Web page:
Against fascism

For those who claim president Putin is a megalomaniac sociopath intent on drawing Europe and America into some kind of Machiavellian war in order to massage his over-inflated ego, let’s look at the facts.

Over the past eight years Putin has avoided a conflict with Ukraine and by extension the European Union, America and Nato, through his refusal to annex the Luhansk and Donetsk Republics or indeed to formally acknowledge them as independent states. He allowed the Minsk agreements 1 and 2 from 2014 and 2015 to form the basis of negotiations between the Luhansk People’s Republic, the Donetsk People’s Republic and the regime in Ukraine.

For over seven years the regime in Ukraine, including the infamous fascist Azov armed forces battalion, has continually violated the Minsk agreements by shelling the independent republics with prohibited military munitions causing death and destruction. President Volodymyr Zelensky, being courted by the west, took things further when he escalated tensions and violence in February by preparing an invasion of the Donbas region by 120,000 Ukrainian soldiers. He stated publicly he wanted Ukraine to become a nuclear power.

Putin had only a few choices.

  1. Allow Kiev to retake the Donbas Republics, thereby placing pro-Nazi Ukrainian nationalists on its border.
  2. Recognise the two independent republics and send troops to protect them.
  3. Recognise them and then stage a limited incursion into Ukraine to disarm the fascists and save Europe from another war by eliminating the current Nazi threat.

Twenty-seven million Russians died defeating European fascism in World War II. Putin has prevented that from happening again.

During Donald Trump’s presidency there was no American focus on the Ukraine. But enter Biden in 2021 and now threats of a thermo-nuclear war against Russia are being openly debated by US officials. For Biden, Russia is the new enemy. Is he finishing the outstanding business of 2014, when they let two million people escape the clutches of the fascist coup? Weapons of mass destruction have been poured into Ukraine and billions of dollars spent on continued support, so now, bolstered by EU, British and Nato support, it feels strong enough to reoccupy the separatist areas of the Donbas. The American administration under Biden has been cajoling the German government to abandon the Nord Stream 2 project and impose sanctions on Russia over the Ukraine/Donbas issue.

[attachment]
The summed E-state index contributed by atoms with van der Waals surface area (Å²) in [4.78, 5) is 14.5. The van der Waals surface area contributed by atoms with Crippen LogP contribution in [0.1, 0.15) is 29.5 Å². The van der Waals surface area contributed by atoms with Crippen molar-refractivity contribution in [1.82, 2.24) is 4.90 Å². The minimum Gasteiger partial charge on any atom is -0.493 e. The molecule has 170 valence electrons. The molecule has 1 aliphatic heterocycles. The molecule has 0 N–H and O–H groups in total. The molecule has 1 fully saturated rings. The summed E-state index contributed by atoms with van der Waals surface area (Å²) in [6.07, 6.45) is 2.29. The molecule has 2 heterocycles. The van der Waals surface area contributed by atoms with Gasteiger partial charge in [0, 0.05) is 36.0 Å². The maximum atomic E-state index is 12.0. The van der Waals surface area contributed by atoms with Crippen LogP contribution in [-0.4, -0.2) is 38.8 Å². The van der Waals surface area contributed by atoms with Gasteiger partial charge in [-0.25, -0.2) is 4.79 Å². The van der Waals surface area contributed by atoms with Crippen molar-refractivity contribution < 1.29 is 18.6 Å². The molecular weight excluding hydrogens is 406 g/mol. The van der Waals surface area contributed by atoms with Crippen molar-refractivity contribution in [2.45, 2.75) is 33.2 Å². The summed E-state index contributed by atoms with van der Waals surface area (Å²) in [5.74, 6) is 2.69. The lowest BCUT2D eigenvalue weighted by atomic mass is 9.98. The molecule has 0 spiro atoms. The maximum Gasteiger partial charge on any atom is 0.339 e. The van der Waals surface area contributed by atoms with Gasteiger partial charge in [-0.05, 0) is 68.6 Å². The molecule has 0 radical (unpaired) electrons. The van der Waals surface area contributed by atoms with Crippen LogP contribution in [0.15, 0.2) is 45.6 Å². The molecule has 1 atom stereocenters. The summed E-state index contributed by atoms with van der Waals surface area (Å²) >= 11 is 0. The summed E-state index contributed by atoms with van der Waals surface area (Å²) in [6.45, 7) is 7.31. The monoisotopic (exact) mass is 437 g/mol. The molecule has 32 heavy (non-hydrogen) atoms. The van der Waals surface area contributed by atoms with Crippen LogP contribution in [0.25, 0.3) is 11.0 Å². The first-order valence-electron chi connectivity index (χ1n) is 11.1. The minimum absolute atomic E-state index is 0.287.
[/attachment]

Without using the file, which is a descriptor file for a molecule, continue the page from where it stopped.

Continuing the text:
If we add the weapons sales to Ukraine to the profits from American energy sales to Europe, together with the promised long-term financial support through billion-dollar loans from western financiers and global capitalists, I think we can clearly see what is really at stake in Donbas. For America the war in Donbas is no more than a vehicle to create profit with the bonus of further marginalising and isolating Russia in a continued economic war of global dominance.

On one level everything we witness is a fight between the capitalist classes of many nations, fighting over the resources of countries which are vulnerable to capitalist superiority through military and financial destabilisation. Yet the people of Luhansk, Donetsk and Crimea have the right not to live under imposed fascist rule. They have democratically elected leaders in place, mandated by the people. They are Russian-speaking, with long cultural, historical, economic and family ties to Russia.

Should the fascists in Ukraine launch an all-out invasion of Donbas, we must stand with the people of the region in the face of a western-armed fascist regime.

Say no to capitalist wars for profit. Say no to fascism.

Fra Hughes

Critical support

Ukraine is not simply a semi-colony of the US like any others. It is unique, in that the Maidan coup of February 2014 installed a regime that, whilst not outright fascist, relied on US-sponsored fascist forces to achieve the coup and to continue in power by banning and repressing opponents.

Ukraine is the only country in the world to have a national holiday for an explicit Nazi collaborator like Stepan Bandera. There are hundreds of monuments to him and other Nazi collaborators in Ukraine. Lev Golinkin, writes in ‘Nazi collaborator monuments in Ukraine’ on the Forward website: “Beginning in 2014, when the Maidan uprising brought a new government to Ukraine, the country has been erecting monuments to Nazi collaborators and holocaust perpetrators at an astounding pace - there’s been a new plaque or street renaming nearly every week.”

Jack Conrad refers to the 18% Russian minority (‘Here we stand’, March 3), but the far more important statistic is Russian speakers. The Russian language is severely discriminated against, and the import of Russian-language books is banned. According to a 2004 public opinion poll by the Kyiv International Institute of Sociology, the number of people using Russian in their homes considerably exceeds the number of those who declared Russian as their native language in the census. According to the survey, Russian is used at home by 43%-46% of the population of the country (in other words, a similar proportion to Ukrainian) and russophones make a majority of the population in eastern and southern regions of Ukraine.